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Analysis of new data from HM Revenue and Customs (HMRC) has revealed that the value of food exports to the European Union (EU) dropped by £2.4bn in the first 15 months after Brexit.
The data tracked exports from 1st January 2021, when the Brexit transition year ended, and showed that UK food exports had dropped by 19% to £10.4bn in the 15 months up to 31 March 2022.
This fall was driven by a decline in exports of perishable goods to Europe and beyond, ranging from British strawberries to cheese.
In fact, fruit and vegetable exports took the greatest hit, as figures were down 44% from £1.5bn in the 15 months before Brexit to £847m in the 15 months after.
Meat and fish exports weren’t far behind, falling 16%, from £3.5bn to £2.9bn, over the same period, while dairy exports also decreased 13% from £1.6bn to £1.4bn.
The impact of Brexit
This drop in exports is largely caused by tightening custom requirements and long port delays, meaning many UK food producers are no longer able to send perishable goods to the EU. The increase in red tape and costs now means it is difficult for British producers to export fresh produce profitably.
In fact, according to Dominic Goudie, head of international trade at the Food and Drink Federation (FDF), “There was an abrupt drop-off in trade in the first months of 2021 as businesses adapted to the new trade arrangements with the EU and used up stockpiled goods.
“The new trade deal has introduced additional complexity and costs and, in some cases, these mean UK-EU trade is no longer viable.”
This is understandable, as Maroš Šefčovič, vice-president of the European Commission and Brexit negotiator, explained to The Guardian, “One result of Brexit was the return of a customs border between the EU and Great Britain. This means paperwork for virtually every product shipping between our markets. It means checks on thousands of goods being carried out on a daily basis.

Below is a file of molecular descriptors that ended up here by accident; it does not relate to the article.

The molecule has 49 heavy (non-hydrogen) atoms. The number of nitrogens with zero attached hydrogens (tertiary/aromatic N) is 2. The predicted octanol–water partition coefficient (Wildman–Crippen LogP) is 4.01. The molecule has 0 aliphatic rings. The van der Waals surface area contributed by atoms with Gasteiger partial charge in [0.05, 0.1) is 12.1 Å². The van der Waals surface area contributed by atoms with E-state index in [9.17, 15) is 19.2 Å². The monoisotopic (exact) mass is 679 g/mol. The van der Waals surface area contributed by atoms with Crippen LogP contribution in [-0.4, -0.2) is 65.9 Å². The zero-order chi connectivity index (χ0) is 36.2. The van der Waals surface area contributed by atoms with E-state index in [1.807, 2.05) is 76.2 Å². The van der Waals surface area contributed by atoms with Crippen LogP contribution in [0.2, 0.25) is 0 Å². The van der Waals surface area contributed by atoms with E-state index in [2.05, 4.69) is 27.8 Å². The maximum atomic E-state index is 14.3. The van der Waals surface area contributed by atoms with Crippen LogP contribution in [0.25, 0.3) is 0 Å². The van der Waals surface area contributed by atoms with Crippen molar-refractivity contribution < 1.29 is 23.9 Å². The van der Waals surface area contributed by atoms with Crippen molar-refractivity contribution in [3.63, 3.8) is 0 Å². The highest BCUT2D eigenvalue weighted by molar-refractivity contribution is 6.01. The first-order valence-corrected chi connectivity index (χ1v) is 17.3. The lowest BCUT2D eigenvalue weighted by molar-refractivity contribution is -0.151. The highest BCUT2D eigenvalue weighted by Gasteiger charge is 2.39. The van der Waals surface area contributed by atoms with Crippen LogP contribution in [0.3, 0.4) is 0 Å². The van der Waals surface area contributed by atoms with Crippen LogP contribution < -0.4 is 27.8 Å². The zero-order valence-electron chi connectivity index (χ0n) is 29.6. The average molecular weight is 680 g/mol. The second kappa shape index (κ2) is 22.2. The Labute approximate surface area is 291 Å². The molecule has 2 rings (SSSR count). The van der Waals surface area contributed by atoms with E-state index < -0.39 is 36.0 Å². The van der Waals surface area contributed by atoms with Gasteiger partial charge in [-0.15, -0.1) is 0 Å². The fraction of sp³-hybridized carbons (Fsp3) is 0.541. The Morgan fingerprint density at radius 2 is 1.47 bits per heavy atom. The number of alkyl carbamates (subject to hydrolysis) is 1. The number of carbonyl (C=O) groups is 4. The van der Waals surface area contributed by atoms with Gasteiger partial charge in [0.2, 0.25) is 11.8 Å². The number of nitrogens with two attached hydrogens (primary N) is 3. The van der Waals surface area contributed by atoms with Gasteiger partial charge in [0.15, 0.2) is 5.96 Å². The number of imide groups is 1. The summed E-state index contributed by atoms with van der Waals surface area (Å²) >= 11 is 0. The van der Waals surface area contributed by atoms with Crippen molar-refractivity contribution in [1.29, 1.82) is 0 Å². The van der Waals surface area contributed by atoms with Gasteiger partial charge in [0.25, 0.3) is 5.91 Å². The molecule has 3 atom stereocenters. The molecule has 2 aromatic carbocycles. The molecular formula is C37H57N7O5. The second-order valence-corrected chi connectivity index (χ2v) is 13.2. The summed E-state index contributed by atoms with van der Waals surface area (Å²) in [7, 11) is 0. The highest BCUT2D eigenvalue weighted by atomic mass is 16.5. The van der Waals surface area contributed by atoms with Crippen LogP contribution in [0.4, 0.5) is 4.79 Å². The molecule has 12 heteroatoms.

“Brexit has increased red tape, not decreased it. It is no longer as frictionless and dynamic as before.”
Continuing to recover
While 2021 was a particularly difficult year for British exports, there was an uplift in trade during the first quarter of 2022.
Dominic explained, “Trade has since recovered quite well compared to longer-term averages, with exports to Europe in the first quarter of 2022 recovering to match sales in 2020. Trade also continues elsewhere and there are good opportunities for UK exports of food and drink to recover and grow.”
This uplift was evident in HMRC data which revealed that in the first three months of 2022, exports to the Republic of Ireland jumped by 67% while exports to France rose by 28.5% and the Netherlands by 40%.
Dominic added, “We recently published our trade and investment strategy for food and drink that sets out a series of wider practical proposals to help grow UK exports of food and drink. These include driving up exports, ensuring the UK is a global hub for innovation and research and development investment, and making sure imports support consumer choice, affordability and the UK’s food security.
“Opportunities also remain to improve the implementation of the UK-EU Trade and Cooperation Agreement to help exporters increase their trade with the EU.”
Discussing these opportunities, a DEFRA spokesperson told Speciality Food, “The pandemic inevitably affected the amount we were able to export over the last few years.
“However, this year demand for our high-quality food and drink is growing around the world and we are backing our producers with new trade attaches, by opening more export markets with over 70 new trade deals and by launching a fund to help almost 8000 SMEs take advantage of these new opportunities.
“Our new 12-point Export Strategy is opening doors for British businesses, ensuring fantastic goods and services are ‘Made in the UK, Sold to the World’.”